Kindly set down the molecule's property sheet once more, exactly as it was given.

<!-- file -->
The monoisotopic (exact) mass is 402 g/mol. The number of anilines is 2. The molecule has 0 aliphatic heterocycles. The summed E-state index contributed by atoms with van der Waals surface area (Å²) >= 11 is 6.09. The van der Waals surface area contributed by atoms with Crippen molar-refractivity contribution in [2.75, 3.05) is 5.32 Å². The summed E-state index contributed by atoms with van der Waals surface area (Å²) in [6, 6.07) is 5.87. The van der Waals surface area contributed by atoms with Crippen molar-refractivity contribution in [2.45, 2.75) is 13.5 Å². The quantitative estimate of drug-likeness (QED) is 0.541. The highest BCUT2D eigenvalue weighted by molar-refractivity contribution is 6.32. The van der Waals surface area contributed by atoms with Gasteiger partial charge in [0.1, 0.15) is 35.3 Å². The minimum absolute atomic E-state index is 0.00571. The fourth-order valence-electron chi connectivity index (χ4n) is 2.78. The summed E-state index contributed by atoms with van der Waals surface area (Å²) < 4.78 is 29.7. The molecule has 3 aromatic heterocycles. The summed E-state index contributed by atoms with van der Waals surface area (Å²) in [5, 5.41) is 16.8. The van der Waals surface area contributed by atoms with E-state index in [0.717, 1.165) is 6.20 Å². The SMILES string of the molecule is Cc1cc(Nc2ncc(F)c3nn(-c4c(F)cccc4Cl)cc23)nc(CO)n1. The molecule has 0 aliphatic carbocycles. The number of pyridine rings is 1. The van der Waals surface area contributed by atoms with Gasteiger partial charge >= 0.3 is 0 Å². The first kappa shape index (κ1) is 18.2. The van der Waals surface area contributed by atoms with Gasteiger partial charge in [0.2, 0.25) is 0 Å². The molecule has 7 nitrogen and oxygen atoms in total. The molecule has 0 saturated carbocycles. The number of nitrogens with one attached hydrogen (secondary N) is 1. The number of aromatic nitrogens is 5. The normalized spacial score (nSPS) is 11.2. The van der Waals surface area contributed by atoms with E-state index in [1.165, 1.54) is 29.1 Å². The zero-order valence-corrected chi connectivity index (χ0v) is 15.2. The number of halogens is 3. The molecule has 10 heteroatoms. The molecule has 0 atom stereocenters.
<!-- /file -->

The monoisotopic (exact) mass is 402 g/mol. The number of anilines is 2. The molecule has 0 aliphatic heterocycles. The summed E-state index contributed by atoms with van der Waals surface area (Å²) >= 11 is 6.09. The van der Waals surface area contributed by atoms with Crippen molar-refractivity contribution in [2.75, 3.05) is 5.32 Å². The summed E-state index contributed by atoms with van der Waals surface area (Å²) in [6, 6.07) is 5.87. The van der Waals surface area contributed by atoms with Crippen molar-refractivity contribution in [2.45, 2.75) is 13.5 Å². The quantitative estimate of drug-likeness (QED) is 0.541. The highest BCUT2D eigenvalue weighted by molar-refractivity contribution is 6.32. The van der Waals surface area contributed by atoms with Gasteiger partial charge in [0.1, 0.15) is 35.3 Å². The minimum absolute atomic E-state index is 0.00571. The fourth-order valence-electron chi connectivity index (χ4n) is 2.78. The summed E-state index contributed by atoms with van der Waals surface area (Å²) < 4.78 is 29.7. The molecule has 3 aromatic heterocycles. The summed E-state index contributed by atoms with van der Waals surface area (Å²) in [5, 5.41) is 16.8. The van der Waals surface area contributed by atoms with E-state index in [0.717, 1.165) is 6.20 Å². The SMILES string of the molecule is Cc1cc(Nc2ncc(F)c3nn(-c4c(F)cccc4Cl)cc23)nc(CO)n1. The molecule has 0 aliphatic carbocycles. The number of pyridine rings is 1. The van der Waals surface area contributed by atoms with Gasteiger partial charge >= 0.3 is 0 Å². The first kappa shape index (κ1) is 18.2. The van der Waals surface area contributed by atoms with Gasteiger partial charge in [0.2, 0.25) is 0 Å². The molecule has 7 nitrogen and oxygen atoms in total. The molecule has 0 saturated carbocycles. The number of nitrogens with one attached hydrogen (secondary N) is 1. The number of aromatic nitrogens is 5. The normalized spacial score (nSPS) is 11.2. The van der Waals surface area contributed by atoms with E-state index in [1.165, 1.54) is 29.1 Å². The zero-order valence-corrected chi connectivity index (χ0v) is 15.2. The number of halogens is 3. The molecule has 10 heteroatoms. The molecule has 0 atom stereocenters.